Defendants in second Allstate subprime case request federal jurisdiction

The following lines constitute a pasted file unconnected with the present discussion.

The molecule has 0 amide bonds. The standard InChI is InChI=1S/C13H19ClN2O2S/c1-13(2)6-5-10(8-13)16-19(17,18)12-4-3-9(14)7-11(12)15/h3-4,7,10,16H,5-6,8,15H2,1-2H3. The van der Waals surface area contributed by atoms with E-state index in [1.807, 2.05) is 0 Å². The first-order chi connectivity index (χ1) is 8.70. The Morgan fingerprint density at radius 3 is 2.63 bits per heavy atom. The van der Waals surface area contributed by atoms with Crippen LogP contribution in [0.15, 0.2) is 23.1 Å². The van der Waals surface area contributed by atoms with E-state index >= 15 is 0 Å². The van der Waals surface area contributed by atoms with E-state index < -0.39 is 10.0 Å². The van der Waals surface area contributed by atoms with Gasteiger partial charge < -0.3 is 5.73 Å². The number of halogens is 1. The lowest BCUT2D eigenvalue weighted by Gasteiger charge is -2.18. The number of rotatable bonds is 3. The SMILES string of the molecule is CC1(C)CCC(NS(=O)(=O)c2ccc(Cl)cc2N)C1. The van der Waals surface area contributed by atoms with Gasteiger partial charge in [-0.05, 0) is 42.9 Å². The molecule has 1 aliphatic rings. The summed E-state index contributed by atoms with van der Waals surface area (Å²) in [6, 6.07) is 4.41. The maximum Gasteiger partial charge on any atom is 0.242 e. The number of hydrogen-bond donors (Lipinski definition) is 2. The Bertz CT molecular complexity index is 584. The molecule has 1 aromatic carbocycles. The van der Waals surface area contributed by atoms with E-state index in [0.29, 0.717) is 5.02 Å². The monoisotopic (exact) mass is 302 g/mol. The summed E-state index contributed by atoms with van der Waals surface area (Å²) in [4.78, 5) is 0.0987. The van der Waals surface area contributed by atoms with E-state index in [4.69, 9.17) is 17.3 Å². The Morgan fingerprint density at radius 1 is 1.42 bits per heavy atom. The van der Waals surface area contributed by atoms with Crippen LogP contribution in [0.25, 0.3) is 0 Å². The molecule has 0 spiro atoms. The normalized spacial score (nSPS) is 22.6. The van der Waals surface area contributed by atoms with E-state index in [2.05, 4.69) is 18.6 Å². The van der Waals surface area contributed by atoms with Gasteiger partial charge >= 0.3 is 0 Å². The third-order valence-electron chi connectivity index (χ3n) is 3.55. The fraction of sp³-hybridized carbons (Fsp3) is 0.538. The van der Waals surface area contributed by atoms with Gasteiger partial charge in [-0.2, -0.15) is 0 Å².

Several businesses accused of selling residential mortgage-backed securities supported by toxic subprime loans to Allstate want the case moved to federal court to ensure the original issuers of the bad debt are forced to indemnify the named defendants in bankruptcy court. This is the second time defendants involved in an Allstate RMBS-related lawsuit have asked for a change of jurisdiction, alleging they acquired the distressed subprime securities from other firms before those firms went into Chapter 11 bankruptcy. The defendants in the most recent case claim they are entitled to indemnification on any losses incurred from Allstate's suit. The request was made after Allstate filed suit against Ace Securities Corp., Deutsche Alt-A Securities Inc., DB Structured Products Inc., and Deutsche Bank Securities Inc. In the original complaint, the insurer accuses Ace Securities and other named defendants of selling RMBS to Allstate without fully disclosing underlying risks associated with the mortgages backing the securities. The securities were not initially originated by the defendants, but by several firms already in bankruptcy court, including People's Choice Home Loan Inc., First NLC Financial Services LLC and American Home Mortgage Holdings Inc. Those entities sold off the securities to the defendants before they, in turn, made a sale to Allstate. Ace Securities and all other similarly situated defendants want the case moved to a federal court — the jurisdiction for bankruptcies — so the named defendants can seek compensation from the initial sellers of the securities as those parties move through the bankruptcy reorganization process. Last week, defense attorneys for JPMorgan Chase (JPM) made the same move, asking a federal court to move a securities lawsuit filed by Allstate to the U.S. District Court for the Southern District of New York, so the defendants could recover from some of the original issuers who are in Chapter 11. Debbie McComas, a partner for Haynes and Boone in Dallas, said the federal courts are the province for handling bankruptcy issues, which could be the motivation behind these transfer requests. Write to Kerri Panchuk.